How to Get Involved and Make Change in Government
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It is our duty to fight for our freedom,
It is our duty to win.
We must love and support each other.
We have nothing to lose but our chains.

1. Get ready to learn.

And be active about it. Documentaries such as 13th, Selma, Dark Girls, Breast Milk, Let the Fire Burn, Girlhood, After Tiller, Winter on Fire, Pussy Riot, Fed Up, and many others are great places to start. Monitor your news sources and make sure you’re getting information from practically everywhere. Research, research, research.

2. Call legislators and get your voice heard.

Phone calls shake up the monotony of their routine – especially if you get a bunch of people calling in one day, or a routine of calls. Unsure of what to say? Scripts have already been written. Look at this Google document to see a list of all senators and representatives and their contact information, as well as starting points for scripts to contact them.

To find your local elected officials, their contact information, and their website to see what their stances are, click here and input your information.

Speaker Paul Ryan’s number is (202) 225-3031. Press 6 to get through to voicemail.

The Speaker of the House is the head of the majority party in the House of Representatives. The Speaker serves a number of roles, including serving as the majority party’s leader, representing constituents as a member of Congress, acting as administrative head of the House, votes on key legislation, and conducts meetings to discuss legislation.

Mitch McConnell’s number is (202) 224-2541.

The Senate Majority Leader is the chief spokesperson for the majority party in the Senate, speaking on their party’s behalf to give their positions on issues and legislation. Mitch McConnell has refused to speak on President-Elect Trump’s decision to appoint Steve Bannon, known for his racist and white nationalist positions. Many are calling him to discuss the importance of rescinding this appointment.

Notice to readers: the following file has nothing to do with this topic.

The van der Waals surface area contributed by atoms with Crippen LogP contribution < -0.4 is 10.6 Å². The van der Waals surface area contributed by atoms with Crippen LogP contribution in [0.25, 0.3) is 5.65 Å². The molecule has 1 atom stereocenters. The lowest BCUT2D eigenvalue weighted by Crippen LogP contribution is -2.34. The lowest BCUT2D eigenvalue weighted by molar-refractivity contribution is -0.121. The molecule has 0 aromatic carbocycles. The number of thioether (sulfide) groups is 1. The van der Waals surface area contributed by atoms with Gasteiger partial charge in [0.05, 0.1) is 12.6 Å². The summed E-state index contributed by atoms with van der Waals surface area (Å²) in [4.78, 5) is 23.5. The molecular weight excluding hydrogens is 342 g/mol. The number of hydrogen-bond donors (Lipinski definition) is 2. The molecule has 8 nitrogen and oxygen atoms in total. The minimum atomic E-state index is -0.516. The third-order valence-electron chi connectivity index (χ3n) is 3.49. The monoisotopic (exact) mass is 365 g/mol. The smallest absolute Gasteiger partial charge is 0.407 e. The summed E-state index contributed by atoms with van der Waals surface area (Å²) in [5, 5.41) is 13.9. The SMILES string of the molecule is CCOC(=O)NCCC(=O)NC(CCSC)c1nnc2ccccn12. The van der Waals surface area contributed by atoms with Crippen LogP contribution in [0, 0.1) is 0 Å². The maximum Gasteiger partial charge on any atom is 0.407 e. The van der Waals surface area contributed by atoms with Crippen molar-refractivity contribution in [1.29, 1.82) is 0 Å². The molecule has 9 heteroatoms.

3. Organize and be part of letter writing campaigns.

Emails can only go so far – the sheer volume of emails they receive makes it difficult to see all of them. Writing a letter makes it personal – your voice is there, and it’s far harder to ignore a physical letter. See a former congressional staffer’s suggestions.

4. Be an ally. Ask your friends what they need.

Check out this PDF for tips on successfully being an ally. Most importantly, recognize your privilege and actively listen to what communities are asking for.

5. Report hateful incidents.

The Southern Poverty Law Center is compiling evidence of hate crimes and incidents of hate around the USA. If you or someone you love has experienced hateful intimidation, hateful harassment, or a hate crime, fill out this form and contact your local law enforcement.

6. Step in when you see hate happening.

Check out this graphic for ideas.

7. Take local and campus surveys, or create them yourself.

This helps to figure out the climate of your community. These surveys can be about anything – safety, identity, what people think is most important, anything! For example, here is a survey my campus put together concerning sexual assault and public safety.

8. Petition, petition, petition.

Have something on your mind? Want to bring it to the attention of local government, national government, campus administration, or anyone else? Make a petition. There are a number of ways to do this, whether online or door-to-door.

Find petitions already in place, whether in your area or nationally, and sign them. For example, my campus put a petition forth to make the University of Michigan a sanctuary campus.

These petitions can be as simple as through Google forms to present to the people in charge. Or, use sites such as www.change.org, www.petitions.moveon.org, or petition the White House directly through petitions.whitehouse.gov. If you get 100,000 signatures in 30 days, you’ll get an update from the White House.

9. Pay attention to local and national struggles.

Likely, there will be spaces already in place for you to find and volunteer with! For example, the #waterislife movement to protect Native tribes and say no to more pipelines has movements across the country already. Additionally, in the Great Lakes area, Nestle has proposed to increase its water consumption in the Great Lakes three-fold. Pay attention; there are far more!